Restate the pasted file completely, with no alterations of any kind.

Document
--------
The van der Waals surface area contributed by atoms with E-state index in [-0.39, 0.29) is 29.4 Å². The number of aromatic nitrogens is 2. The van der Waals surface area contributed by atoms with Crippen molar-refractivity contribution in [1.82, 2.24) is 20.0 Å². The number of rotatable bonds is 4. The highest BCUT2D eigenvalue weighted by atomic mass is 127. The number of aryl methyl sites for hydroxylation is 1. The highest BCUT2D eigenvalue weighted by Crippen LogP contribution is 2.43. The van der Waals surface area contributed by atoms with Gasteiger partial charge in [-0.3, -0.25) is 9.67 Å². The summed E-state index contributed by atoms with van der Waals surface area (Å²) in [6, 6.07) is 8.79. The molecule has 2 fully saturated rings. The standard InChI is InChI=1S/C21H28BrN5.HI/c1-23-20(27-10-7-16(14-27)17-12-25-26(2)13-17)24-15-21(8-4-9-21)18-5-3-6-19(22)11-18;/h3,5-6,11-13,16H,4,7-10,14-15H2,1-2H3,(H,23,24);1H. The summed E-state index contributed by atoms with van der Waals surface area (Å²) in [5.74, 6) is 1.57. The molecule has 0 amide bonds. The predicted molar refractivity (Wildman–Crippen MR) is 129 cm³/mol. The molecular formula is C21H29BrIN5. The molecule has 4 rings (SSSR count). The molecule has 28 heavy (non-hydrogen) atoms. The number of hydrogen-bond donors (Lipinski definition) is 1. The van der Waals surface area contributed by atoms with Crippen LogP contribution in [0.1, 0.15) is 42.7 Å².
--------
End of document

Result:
The van der Waals surface area contributed by atoms with E-state index in [-0.39, 0.29) is 29.4 Å². The number of aromatic nitrogens is 2. The van der Waals surface area contributed by atoms with Crippen molar-refractivity contribution in [1.82, 2.24) is 20.0 Å². The number of rotatable bonds is 4. The highest BCUT2D eigenvalue weighted by atomic mass is 127. The number of aryl methyl sites for hydroxylation is 1. The highest BCUT2D eigenvalue weighted by Crippen LogP contribution is 2.43. The van der Waals surface area contributed by atoms with Gasteiger partial charge in [-0.3, -0.25) is 9.67 Å². The summed E-state index contributed by atoms with van der Waals surface area (Å²) in [6, 6.07) is 8.79. The molecule has 2 fully saturated rings. The standard InChI is InChI=1S/C21H28BrN5.HI/c1-23-20(27-10-7-16(14-27)17-12-25-26(2)13-17)24-15-21(8-4-9-21)18-5-3-6-19(22)11-18;/h3,5-6,11-13,16H,4,7-10,14-15H2,1-2H3,(H,23,24);1H. The summed E-state index contributed by atoms with van der Waals surface area (Å²) in [5.74, 6) is 1.57. The molecule has 0 amide bonds. The predicted molar refractivity (Wildman–Crippen MR) is 129 cm³/mol. The molecular formula is C21H29BrIN5. The molecule has 4 rings (SSSR count). The molecule has 28 heavy (non-hydrogen) atoms. The number of hydrogen-bond donors (Lipinski definition) is 1. The van der Waals surface area contributed by atoms with Crippen LogP contribution in [0.1, 0.15) is 42.7 Å².